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Katie van Schaijik

Modesty and misogyny

Jul. 7 at 8:49am

Yesterday I got an email from a new member who has been following our modesty discussions with great interest. He said he would like to host a conversation with local friends and colleagues on the subject and wanted to know whether I had readings to recommend.

I didn't, really. I mean, I've read countless articles of varying quality on the objectification of women and the value of modesty. Member Rhett pasted a passage from The Privilege of Being a Woman, a book far superior to most, in terms of linking modesty to the beauty, dignity and high spiritual calling of femininity. Years ago, I read with great admiration Wendy Shallit's book A Return to Modesty. If I remember rightly, she was a secularized Jewish woman who found herself enormously empowered in her sense of self and her way of relating to others when she began dressing modestly, which led her to a compelling critique of the cultural status quo. I recommend both those books.

But, they only cover the issue from one side, viz., the "good side" of "modesty talk."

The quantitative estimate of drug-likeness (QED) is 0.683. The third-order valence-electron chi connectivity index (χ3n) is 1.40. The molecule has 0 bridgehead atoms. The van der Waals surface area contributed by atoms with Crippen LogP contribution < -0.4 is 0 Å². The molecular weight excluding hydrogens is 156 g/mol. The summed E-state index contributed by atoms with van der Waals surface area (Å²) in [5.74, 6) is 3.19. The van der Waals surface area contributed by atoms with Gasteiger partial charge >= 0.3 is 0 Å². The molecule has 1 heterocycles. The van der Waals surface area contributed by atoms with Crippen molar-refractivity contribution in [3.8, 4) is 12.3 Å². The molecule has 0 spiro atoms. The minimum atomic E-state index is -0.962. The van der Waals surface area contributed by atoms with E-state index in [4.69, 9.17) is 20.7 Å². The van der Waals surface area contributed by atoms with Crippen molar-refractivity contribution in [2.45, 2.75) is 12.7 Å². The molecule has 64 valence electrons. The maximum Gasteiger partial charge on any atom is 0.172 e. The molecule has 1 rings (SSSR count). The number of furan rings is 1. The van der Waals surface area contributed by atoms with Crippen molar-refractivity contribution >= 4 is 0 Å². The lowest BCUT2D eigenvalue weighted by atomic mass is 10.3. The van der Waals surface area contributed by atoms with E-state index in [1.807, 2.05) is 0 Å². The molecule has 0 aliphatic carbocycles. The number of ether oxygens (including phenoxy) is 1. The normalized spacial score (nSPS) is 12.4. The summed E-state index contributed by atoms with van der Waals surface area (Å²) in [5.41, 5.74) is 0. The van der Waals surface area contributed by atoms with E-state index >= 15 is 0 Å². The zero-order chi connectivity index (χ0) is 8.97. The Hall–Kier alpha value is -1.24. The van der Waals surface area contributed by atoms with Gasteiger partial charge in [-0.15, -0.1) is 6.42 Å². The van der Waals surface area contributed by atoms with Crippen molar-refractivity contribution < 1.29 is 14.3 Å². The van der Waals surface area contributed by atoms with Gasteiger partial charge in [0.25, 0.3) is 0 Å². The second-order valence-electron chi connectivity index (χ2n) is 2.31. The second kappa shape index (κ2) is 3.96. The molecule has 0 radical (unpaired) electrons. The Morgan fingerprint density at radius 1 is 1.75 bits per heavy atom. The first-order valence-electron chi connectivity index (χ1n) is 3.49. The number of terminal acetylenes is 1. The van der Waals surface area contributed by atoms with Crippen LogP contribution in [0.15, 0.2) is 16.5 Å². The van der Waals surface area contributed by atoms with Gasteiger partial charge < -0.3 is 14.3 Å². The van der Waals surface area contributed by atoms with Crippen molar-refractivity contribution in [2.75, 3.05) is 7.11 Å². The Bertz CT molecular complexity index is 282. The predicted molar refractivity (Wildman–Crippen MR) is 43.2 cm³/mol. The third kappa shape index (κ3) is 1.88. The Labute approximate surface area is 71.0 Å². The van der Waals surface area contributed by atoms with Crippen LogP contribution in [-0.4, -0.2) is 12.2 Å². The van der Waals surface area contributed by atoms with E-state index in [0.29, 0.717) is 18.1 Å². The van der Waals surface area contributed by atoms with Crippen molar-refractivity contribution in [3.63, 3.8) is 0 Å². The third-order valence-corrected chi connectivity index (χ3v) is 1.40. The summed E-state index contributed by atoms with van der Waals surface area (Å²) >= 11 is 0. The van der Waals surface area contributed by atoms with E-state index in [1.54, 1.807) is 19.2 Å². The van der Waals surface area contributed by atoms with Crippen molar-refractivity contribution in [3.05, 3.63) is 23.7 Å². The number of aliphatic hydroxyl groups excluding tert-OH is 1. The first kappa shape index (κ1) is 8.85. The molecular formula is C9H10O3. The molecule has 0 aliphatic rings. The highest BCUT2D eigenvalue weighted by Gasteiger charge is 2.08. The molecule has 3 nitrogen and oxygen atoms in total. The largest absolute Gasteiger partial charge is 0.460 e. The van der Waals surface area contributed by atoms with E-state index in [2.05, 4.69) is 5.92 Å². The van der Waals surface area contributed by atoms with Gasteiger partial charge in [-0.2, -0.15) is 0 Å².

I had never read anything analyzing the other aspect of the problem—the one I've been struggling to articulate, namely, the way a focus on modesty can become perverse and play into the master/slave hermeneutic of the fall.

Recalling that a friend had told me recently that her college-age daughter now associates all talk of modesty with what she called "rape culture", I googled "modesty, rape-culture" and came upon this illuminating Patheos article. The author is an escapee from the Quiverfull movement of fundamentalist Christianity. She absolutely nails the point I've been driving at, though she puts it in starker terms than I'm accustomed to. [Emphasis in the original.]

The hyper-vigilance of fundamentalist men and women to root out “immodesty” conceals a hatred of female sexuality: secondary sex characteristics should not be visible except in approved circumstances. The system is designed to ensure that the only time a man is “turned on” by a woman is when he is allowed to act on his urges: in the marital bed. In other words, if a woman’s body is visible, it ought to be available for sex. Although I don’t think many men think this consciously, the idea crops up in misogynist rhetoric all the time. “Immodest” women are “asking for it,” or it’s “false advertising” if a woman in a short skirt won’t go home with you, or (in the terms of the Christian patriarchy movement) a woman “defrauds” a man (literally, deprives him of a right or property) by allowing herself to be attractive in a situation wherein sex with her is illicit or unwanted.